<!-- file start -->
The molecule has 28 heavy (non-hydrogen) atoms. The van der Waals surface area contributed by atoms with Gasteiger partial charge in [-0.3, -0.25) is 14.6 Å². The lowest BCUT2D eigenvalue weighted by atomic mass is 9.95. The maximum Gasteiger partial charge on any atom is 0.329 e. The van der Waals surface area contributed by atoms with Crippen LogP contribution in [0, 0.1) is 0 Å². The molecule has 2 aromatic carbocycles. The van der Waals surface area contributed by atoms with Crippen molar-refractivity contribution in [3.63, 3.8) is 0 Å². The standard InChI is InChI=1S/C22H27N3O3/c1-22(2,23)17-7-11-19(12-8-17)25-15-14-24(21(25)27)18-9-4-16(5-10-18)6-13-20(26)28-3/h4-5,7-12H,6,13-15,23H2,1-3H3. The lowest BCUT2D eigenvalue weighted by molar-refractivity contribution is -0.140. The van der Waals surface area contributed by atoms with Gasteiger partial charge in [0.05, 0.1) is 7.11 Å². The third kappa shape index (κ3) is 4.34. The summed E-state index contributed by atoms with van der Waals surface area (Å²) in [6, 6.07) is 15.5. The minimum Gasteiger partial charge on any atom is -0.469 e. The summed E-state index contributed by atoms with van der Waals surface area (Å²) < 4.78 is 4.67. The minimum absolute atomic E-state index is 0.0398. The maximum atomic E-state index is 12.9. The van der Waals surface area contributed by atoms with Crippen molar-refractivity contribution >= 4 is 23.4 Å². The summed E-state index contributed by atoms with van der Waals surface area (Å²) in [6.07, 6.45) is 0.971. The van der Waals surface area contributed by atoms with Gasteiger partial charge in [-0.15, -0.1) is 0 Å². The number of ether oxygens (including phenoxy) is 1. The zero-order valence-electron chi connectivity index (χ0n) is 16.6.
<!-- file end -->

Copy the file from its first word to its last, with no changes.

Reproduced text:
The molecule has 28 heavy (non-hydrogen) atoms. The van der Waals surface area contributed by atoms with Gasteiger partial charge in [-0.3, -0.25) is 14.6 Å². The lowest BCUT2D eigenvalue weighted by atomic mass is 9.95. The maximum Gasteiger partial charge on any atom is 0.329 e. The van der Waals surface area contributed by atoms with Crippen LogP contribution in [0, 0.1) is 0 Å². The molecule has 2 aromatic carbocycles. The van der Waals surface area contributed by atoms with Crippen molar-refractivity contribution in [3.63, 3.8) is 0 Å². The standard InChI is InChI=1S/C22H27N3O3/c1-22(2,23)17-7-11-19(12-8-17)25-15-14-24(21(25)27)18-9-4-16(5-10-18)6-13-20(26)28-3/h4-5,7-12H,6,13-15,23H2,1-3H3. The lowest BCUT2D eigenvalue weighted by molar-refractivity contribution is -0.140. The van der Waals surface area contributed by atoms with Gasteiger partial charge in [0.05, 0.1) is 7.11 Å². The third kappa shape index (κ3) is 4.34. The summed E-state index contributed by atoms with van der Waals surface area (Å²) in [6, 6.07) is 15.5. The minimum Gasteiger partial charge on any atom is -0.469 e. The summed E-state index contributed by atoms with van der Waals surface area (Å²) < 4.78 is 4.67. The minimum absolute atomic E-state index is 0.0398. The maximum atomic E-state index is 12.9. The van der Waals surface area contributed by atoms with Crippen molar-refractivity contribution >= 4 is 23.4 Å². The summed E-state index contributed by atoms with van der Waals surface area (Å²) in [6.07, 6.45) is 0.971. The van der Waals surface area contributed by atoms with Gasteiger partial charge in [-0.15, -0.1) is 0 Å². The number of ether oxygens (including phenoxy) is 1. The zero-order valence-electron chi connectivity index (χ0n) is 16.6.